Life After Vaccine
With the development of vaccines, is the end in sight for COVID-19? Berita Sunway looks at whether vaccines can hit the reset button to pre-pandemic days, and why the decision to vaccinate is a step in the right direction for a better future.
Thirty-three-year-old senior nurse Apnidyawati bt Amsy Priyadi was excited when she finally received her vaccination appointment date, after constantly checking her MySejahtera app for weeks.
As a medical frontliner at Sunway Medical Centre, she works in close proximity with healthcare colleagues and patients every day, communicating and performing medical procedures without knowing their COVID-19 screening status.
On 18 March, Apnidyawati was the first in her ward to receive the first dose of the Pfizer-BioNTech COVID-19 vaccine at the hospital.
“I believe that many, especially those in healthcare, have been desperately waiting for this since last year. It feels like we can finally see the light at the end of the tunnel,” said Apnidyawati.
The availability of COVID-19 vaccines has injected optimism into a global pandemic, renewing hopes of beating the coronavirus, and restoring a semblance of normal life after a disruptive and depressing year of lockdown restrictions.
In the US, holding a vaccination card – an official document indicating one’s vaccinated status – grants customers’ entry into events and business premises, as the private sector strives to reopen physical operations safely in the new normal.
Vaccine passports, which are seen as the first step towards the reopening of international travel and kickstarting the global economy, are fast becoming a reality, with countries like China and Denmark already employing their versions of digital health certificates.
Leaders in the European Union have backed the creation of a Digital Green Certificate to facilitate the safe, free movement of citizens within the EU.
As Malaysia has rolled out Phase 2 of its National COVID-19 Immunisation Programme on 19 April, with the end goal of inoculating 80% of the people by February 2022, can we expect to return to pre-pandemic days then? Does vaccination make people invincible to the coronavirus that has infected more than 141 million people and snatched over three million lives worldwide in just one year?
Vaccination: First step in the right direction
According to the World Health Organization (WHO), vaccines reduce the risks of getting a disease by training a person’s immune system to recognise and fight off viruses and bacteria that are targeted.
Currently, there are vaccines to prevent over 20 life-threatening diseases, helping people to live longer, healthier lives. Vaccination helps prevent between two million to three million deaths every year from diseases like diphtheria, tetanus, pertussis, influenza, and measles.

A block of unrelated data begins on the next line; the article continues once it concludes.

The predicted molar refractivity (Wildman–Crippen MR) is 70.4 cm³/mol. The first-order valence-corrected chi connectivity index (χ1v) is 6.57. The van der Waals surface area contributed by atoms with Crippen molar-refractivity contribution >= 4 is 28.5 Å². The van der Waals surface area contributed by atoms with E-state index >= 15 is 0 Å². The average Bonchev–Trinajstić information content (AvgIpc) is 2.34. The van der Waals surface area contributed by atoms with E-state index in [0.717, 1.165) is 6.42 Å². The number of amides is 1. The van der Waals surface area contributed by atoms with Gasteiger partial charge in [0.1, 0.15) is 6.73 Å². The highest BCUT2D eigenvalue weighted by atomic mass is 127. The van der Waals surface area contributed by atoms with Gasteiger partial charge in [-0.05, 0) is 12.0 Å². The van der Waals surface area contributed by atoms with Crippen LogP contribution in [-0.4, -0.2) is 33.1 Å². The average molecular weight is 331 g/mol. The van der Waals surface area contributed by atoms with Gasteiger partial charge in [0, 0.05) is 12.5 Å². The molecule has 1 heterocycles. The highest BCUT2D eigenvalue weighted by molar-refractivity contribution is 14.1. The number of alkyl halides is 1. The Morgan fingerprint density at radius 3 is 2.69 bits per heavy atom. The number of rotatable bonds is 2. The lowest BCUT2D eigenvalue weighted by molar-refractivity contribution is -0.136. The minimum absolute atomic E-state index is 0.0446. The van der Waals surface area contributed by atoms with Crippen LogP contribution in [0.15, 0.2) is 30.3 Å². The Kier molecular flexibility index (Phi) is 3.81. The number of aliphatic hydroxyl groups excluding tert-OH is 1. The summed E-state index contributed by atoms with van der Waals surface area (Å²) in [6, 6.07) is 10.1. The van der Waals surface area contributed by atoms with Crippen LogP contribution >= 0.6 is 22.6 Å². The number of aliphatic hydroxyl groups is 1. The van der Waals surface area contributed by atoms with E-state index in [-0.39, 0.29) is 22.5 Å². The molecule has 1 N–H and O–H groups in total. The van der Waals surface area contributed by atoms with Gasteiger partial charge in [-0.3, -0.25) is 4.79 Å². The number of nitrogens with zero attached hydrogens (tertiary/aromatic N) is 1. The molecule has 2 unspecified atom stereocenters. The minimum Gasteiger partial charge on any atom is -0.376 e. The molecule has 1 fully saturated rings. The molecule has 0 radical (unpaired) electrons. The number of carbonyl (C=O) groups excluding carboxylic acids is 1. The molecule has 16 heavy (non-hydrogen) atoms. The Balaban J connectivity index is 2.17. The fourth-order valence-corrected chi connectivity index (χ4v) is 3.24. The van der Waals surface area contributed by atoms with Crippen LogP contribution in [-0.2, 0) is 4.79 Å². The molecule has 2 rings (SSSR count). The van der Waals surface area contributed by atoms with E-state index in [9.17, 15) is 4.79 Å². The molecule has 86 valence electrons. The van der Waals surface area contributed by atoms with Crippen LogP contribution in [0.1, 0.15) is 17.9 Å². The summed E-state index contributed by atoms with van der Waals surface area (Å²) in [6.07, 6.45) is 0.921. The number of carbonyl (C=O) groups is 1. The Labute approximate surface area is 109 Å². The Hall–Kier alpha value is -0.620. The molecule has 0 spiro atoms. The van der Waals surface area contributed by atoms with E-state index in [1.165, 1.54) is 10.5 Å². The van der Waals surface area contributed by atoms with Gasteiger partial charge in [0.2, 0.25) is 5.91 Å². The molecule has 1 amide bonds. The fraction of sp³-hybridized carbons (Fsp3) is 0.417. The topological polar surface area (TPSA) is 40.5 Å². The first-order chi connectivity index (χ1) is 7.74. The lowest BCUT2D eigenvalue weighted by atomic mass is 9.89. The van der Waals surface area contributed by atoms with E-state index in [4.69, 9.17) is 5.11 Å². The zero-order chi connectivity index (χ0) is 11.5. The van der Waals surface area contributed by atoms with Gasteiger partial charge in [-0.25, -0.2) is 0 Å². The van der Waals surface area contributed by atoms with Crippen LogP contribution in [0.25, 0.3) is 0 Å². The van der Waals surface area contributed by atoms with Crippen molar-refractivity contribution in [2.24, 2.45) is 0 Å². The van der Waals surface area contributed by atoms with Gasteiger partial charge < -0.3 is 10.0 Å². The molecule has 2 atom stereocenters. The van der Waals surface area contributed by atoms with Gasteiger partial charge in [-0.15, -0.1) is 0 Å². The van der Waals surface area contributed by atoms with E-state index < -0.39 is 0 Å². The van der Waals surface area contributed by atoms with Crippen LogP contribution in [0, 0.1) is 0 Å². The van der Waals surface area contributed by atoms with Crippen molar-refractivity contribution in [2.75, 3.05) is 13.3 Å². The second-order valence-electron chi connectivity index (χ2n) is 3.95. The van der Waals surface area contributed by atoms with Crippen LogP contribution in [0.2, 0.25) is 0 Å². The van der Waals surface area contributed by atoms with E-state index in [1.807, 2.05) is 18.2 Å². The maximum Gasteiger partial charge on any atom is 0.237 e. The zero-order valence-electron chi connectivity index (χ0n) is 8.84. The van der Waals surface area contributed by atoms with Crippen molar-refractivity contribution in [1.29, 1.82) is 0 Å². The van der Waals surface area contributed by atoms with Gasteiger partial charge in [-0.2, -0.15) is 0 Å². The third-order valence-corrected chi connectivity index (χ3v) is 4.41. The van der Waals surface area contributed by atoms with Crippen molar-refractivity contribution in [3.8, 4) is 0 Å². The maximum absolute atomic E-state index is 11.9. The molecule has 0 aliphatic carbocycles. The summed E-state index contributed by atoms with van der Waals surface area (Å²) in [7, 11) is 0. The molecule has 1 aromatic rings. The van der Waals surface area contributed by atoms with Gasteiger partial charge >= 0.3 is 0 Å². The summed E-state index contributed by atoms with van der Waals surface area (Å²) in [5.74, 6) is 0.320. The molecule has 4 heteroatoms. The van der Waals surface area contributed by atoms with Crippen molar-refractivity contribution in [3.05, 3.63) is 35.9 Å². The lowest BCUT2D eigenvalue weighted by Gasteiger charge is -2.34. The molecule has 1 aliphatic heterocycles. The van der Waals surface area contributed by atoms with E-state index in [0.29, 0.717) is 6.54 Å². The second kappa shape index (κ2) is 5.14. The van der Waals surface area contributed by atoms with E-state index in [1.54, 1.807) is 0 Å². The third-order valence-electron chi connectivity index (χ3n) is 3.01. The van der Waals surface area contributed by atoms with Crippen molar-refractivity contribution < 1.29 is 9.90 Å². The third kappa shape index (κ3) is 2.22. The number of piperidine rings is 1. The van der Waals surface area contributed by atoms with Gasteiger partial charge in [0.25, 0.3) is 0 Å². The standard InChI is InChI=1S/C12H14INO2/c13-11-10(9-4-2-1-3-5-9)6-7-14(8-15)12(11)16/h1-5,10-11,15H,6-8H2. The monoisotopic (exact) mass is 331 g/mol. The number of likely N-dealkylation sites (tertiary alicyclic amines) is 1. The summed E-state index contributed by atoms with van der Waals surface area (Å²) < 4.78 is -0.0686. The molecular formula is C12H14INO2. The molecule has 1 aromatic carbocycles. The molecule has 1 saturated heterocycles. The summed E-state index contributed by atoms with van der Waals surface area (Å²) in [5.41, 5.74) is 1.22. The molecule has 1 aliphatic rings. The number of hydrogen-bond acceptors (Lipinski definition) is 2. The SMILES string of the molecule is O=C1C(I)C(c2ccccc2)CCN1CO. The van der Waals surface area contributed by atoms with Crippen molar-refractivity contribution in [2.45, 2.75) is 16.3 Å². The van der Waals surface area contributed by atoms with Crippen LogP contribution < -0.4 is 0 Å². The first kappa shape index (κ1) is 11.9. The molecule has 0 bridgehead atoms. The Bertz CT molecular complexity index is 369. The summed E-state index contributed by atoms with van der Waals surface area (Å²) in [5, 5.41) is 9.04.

As of 18 April, almost nine million people have registered to be vaccinated for COVID-19 in Malaysia – or 35% of the 25.6 million people that need to be vaccinated to achieve herd immunity by February next year.
“In a pandemic, vaccination is the safer option for individuals to build an immune response against the virus, as well as to achieve herd immunity against COVID-19 to lower the overall amount of virus spread in the whole population,” explained Sunway Medical Centre’s Allied Health Services Director Sherry Woo, who represents the Sunway Medical Centre’s Vaccination Committee.
Herd immunity or population immunity is the indirect protection from an infectious disease that happens when a population is immune either through vaccination or an immunity developed through previous infection.
“Working towards herd immunity helps protect vulnerable groups who cannot get vaccinated due to health conditions – allergic reactions to the vaccines or those with critical illnesses – and children. Unvaccinated individuals that live in communities with a high proportion of immunity have a significant reduced risk of contracting the virus,” said Woo.
As more people in a community get vaccinated, fewer people remain vulnerable, and there is less possibility for an infected person to pass the pathogen on to another person.
“If a vaccine has, for example, 70% efficacy, it means that relative risk of getting infected is reduced by 70% in those who are vaccinated, compared to an unvaccinated person,” said Woo.